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Mini 1 (2011): 2.3 ghz Core i5; 8 gb RAM, Corsair 240gb SSD, 500 gb Seagate XT
Mini 2 (2009): 2.26 ghz Core 2 duo, 8 gb RAM, 500 gb Seagate used as HTPC
Also a Cube, 13" MacBook Air, 20" 2.66 ghz iMac & 11.6" Acer 1810TZ running Ubuntu & Crunchbang
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Grasshopper
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PostPosted: Thu Jun 28, 2012 12:51 pm    Post subject: Reply with quote

Fox wrote:
To do this, I purchased Battery Logger from the App Store ($2), as it records actual runtime on the battery between charges, as well as time sleeping.

Battery Logger sounds like an interesting app. I'll have to read more about it.

I didn't see that review on AnandTech. It doesn't look like it tested very well against the other drives in power consumption. That being said, the other drives were only 256GB. The 830 series they tested was 512GB, so it probably uses slightly more power anyways. I guess unless it's totally based on the controller. I'm totally new to the SSD game, so your guess is as good as mine.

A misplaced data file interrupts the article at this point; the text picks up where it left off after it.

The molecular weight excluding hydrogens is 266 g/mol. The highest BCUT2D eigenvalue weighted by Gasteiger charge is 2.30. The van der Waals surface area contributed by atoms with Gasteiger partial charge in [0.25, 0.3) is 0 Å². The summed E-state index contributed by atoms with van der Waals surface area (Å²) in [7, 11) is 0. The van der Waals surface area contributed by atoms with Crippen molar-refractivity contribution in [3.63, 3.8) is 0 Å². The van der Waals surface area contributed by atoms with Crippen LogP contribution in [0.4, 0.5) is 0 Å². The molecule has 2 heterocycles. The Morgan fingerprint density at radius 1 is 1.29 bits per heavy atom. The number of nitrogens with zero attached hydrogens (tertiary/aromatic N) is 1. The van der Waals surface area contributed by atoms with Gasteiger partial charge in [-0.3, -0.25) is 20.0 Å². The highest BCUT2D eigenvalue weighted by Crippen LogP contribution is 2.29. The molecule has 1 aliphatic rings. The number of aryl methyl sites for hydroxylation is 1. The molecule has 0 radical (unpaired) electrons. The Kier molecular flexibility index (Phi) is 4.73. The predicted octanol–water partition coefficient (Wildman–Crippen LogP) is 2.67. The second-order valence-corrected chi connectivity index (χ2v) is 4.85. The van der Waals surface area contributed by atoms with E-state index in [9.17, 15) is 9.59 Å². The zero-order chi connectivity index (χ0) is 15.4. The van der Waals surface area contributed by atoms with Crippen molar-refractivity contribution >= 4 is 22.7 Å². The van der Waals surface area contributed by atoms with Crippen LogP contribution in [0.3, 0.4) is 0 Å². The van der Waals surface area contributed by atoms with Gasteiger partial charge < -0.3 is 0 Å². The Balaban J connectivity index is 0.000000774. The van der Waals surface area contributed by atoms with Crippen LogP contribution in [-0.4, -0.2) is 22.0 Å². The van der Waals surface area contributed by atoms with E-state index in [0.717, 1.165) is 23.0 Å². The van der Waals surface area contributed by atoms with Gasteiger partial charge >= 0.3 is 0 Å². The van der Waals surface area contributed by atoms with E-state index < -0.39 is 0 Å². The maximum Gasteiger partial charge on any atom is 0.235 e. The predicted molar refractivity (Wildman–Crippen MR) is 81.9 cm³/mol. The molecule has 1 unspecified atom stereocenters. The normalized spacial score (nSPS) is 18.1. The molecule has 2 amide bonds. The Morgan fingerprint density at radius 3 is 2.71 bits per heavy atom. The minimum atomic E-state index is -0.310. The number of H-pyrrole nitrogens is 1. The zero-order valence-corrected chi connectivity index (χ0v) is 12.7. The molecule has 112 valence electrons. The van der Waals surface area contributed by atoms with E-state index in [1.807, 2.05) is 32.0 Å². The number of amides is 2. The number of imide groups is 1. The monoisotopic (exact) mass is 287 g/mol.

I absolutely love this drive though. It's made such an improvement in my Mac mini paired with 8GB of RAM. Like night and day.

If the tests results bear out and you can improve battery life, please post the method for future reference. I've been thinking about buying a used or refurbished 2011 MacBook Pro. And based on these results with the 830, I can't imagine not wanting to upgrade to a SSD at some point.
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richardtj
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PostPosted: Thu Nov 08, 2012 8:12 am    Post subject: Re SSD Reply with quote

Of course, it suddenly dawns on me that the blog post makes some pretty good sense. The SSD doesn't have sudden motion sensing built in and really doesn't need to be put to sleep either. The part though that really got my attention was the RAM disk, which Hadn't seen since the Powerbook 1xx series (boot from System 6, dump it into a RAM disk and re-boot the mac into the ram disk itself, saving battery power and making the powerbook stay alive for 5 hours..... Don't think this is really the same idea though.
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macmanmacman
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PostPosted: Thu Nov 08, 2012 12:05 pm    Post subject: Reply with quote

Sounds like the issue t me if the drive cannot be placed into sleep mode to save battery life then your hard drive or ssd will suck the heck outta the battery